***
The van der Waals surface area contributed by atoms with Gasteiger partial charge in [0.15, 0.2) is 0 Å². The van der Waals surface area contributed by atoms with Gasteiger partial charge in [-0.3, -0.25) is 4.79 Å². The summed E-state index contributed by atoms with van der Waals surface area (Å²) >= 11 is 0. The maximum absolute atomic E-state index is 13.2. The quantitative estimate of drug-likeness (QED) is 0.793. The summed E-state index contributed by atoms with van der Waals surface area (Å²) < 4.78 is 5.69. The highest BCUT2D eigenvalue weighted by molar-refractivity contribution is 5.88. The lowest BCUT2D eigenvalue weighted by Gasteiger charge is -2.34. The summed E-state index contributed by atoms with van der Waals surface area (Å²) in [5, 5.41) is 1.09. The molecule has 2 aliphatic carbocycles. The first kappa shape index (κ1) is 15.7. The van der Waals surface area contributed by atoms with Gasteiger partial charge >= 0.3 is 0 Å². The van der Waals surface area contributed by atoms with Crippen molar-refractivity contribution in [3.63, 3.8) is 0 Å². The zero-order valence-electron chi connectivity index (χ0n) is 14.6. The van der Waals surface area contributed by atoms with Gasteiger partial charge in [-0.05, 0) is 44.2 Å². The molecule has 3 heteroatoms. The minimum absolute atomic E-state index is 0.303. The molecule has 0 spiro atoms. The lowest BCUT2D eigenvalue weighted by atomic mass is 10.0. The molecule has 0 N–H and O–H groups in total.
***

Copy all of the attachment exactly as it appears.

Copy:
The van der Waals surface area contributed by atoms with Gasteiger partial charge in [0.15, 0.2) is 0 Å². The van der Waals surface area contributed by atoms with Gasteiger partial charge in [-0.3, -0.25) is 4.79 Å². The summed E-state index contributed by atoms with van der Waals surface area (Å²) >= 11 is 0. The maximum absolute atomic E-state index is 13.2. The quantitative estimate of drug-likeness (QED) is 0.793. The summed E-state index contributed by atoms with van der Waals surface area (Å²) < 4.78 is 5.69. The highest BCUT2D eigenvalue weighted by molar-refractivity contribution is 5.88. The lowest BCUT2D eigenvalue weighted by Gasteiger charge is -2.34. The summed E-state index contributed by atoms with van der Waals surface area (Å²) in [5, 5.41) is 1.09. The molecule has 2 aliphatic carbocycles. The first kappa shape index (κ1) is 15.7. The van der Waals surface area contributed by atoms with Gasteiger partial charge >= 0.3 is 0 Å². The van der Waals surface area contributed by atoms with Crippen molar-refractivity contribution in [3.63, 3.8) is 0 Å². The zero-order valence-electron chi connectivity index (χ0n) is 14.6. The van der Waals surface area contributed by atoms with Gasteiger partial charge in [-0.05, 0) is 44.2 Å². The molecule has 3 heteroatoms. The minimum absolute atomic E-state index is 0.303. The molecule has 0 spiro atoms. The lowest BCUT2D eigenvalue weighted by atomic mass is 10.0. The molecule has 0 N–H and O–H groups in total.